Case Law Update: Funding a Special Needs Trust for Someone Over Age 65
By: Jerold E. Rothkoff, Esquire
The general rule relative to Medicaid eligibility is that all transfers from a person are considered to be available to them for 5 years from the date of transfer, thus denying the person making the transfer from obtaining institutionalized benefits. This includes any portion of a trust that could be payable to him. However, with all ‘rules,’ there are exceptions, and Congress has exempted certain trusts from Medicaid’s available resource provisions, and from the transfer penalty provisions that apply to Medicaid long-term care services, so long as the trusts meet certain requirements.
For example, a special needs trust allows money to be set aside to provide for the special needs of individuals who require or may someday require Medicaid benefits, without affecting the beneficiary’s eligibility for these benefits. Likewise, a pooled trust is a type of special needs trust that is managed inexpensively by pooling large numbers of accounts, while providing disabled people with financial resources to be used for a variety of their needs.
In 2005, Pennsylvania enacted limitations on the use of pooled trusts that imposed restrictions based on: the disabled individual’s age; the characteristics of the expenditures trusts can make to the disabled person; and what percentage of any funds remaining in the trust after the individual’s death can be retained by the trust to assist other individuals. The act also included a death penalty provision that allowed for termination of the entire trust for all beneficiaries if the trustee violated the act as to any single beneficiary.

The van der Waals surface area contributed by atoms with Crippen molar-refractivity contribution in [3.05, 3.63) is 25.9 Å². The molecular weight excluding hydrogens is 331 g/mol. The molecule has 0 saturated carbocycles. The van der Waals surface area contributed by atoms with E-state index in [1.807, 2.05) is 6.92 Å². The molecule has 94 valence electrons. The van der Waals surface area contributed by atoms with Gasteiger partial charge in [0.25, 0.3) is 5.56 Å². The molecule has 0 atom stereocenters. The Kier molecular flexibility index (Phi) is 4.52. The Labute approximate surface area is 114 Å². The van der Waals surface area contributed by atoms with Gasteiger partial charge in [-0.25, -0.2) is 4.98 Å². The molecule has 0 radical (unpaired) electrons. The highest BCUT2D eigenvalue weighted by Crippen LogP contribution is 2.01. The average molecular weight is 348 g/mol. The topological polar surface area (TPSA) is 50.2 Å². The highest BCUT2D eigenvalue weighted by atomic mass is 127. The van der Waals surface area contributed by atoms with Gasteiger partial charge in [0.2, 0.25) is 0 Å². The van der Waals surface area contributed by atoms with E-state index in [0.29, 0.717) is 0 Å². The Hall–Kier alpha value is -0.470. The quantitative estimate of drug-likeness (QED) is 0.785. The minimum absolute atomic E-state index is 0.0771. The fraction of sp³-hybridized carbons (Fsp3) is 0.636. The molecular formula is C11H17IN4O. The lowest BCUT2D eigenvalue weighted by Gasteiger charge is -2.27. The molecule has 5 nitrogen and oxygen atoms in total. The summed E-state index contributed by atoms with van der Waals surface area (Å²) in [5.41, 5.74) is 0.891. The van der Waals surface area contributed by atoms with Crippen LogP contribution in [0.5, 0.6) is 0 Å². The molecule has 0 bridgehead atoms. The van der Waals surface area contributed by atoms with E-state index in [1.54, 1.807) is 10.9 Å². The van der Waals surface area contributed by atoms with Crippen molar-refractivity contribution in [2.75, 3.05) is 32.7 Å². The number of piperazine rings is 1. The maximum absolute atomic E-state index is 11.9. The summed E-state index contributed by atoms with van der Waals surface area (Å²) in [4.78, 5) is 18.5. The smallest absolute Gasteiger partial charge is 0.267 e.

In response to this legislation, two Pennsylvania pooled trusts and related plaintiffs filed suit seeking to prohibit the PA Department of Public Welfare from barring individuals age 65 and older from using a pooled trust for Medicaid eligibility and require a minimum of 50% state reimbursement from the pooled trust. A federal court, in the recently decided case of Lewis v. Alexander, ultimately held that Pennsylvania law is unenforceable because it is more restrictive than what is permitted under federal Medicaid law.
The Lewis decision is a significant victory for special needs individuals, as it clarifies that disabled people age 65 and older are permitted to form pooled special needs trusts. This provides elder law attorneys and their clients with an additional planning tool to allow the creation and funding of trusts for a disabled person, even when it appears that a long term institutionalization may be at hand.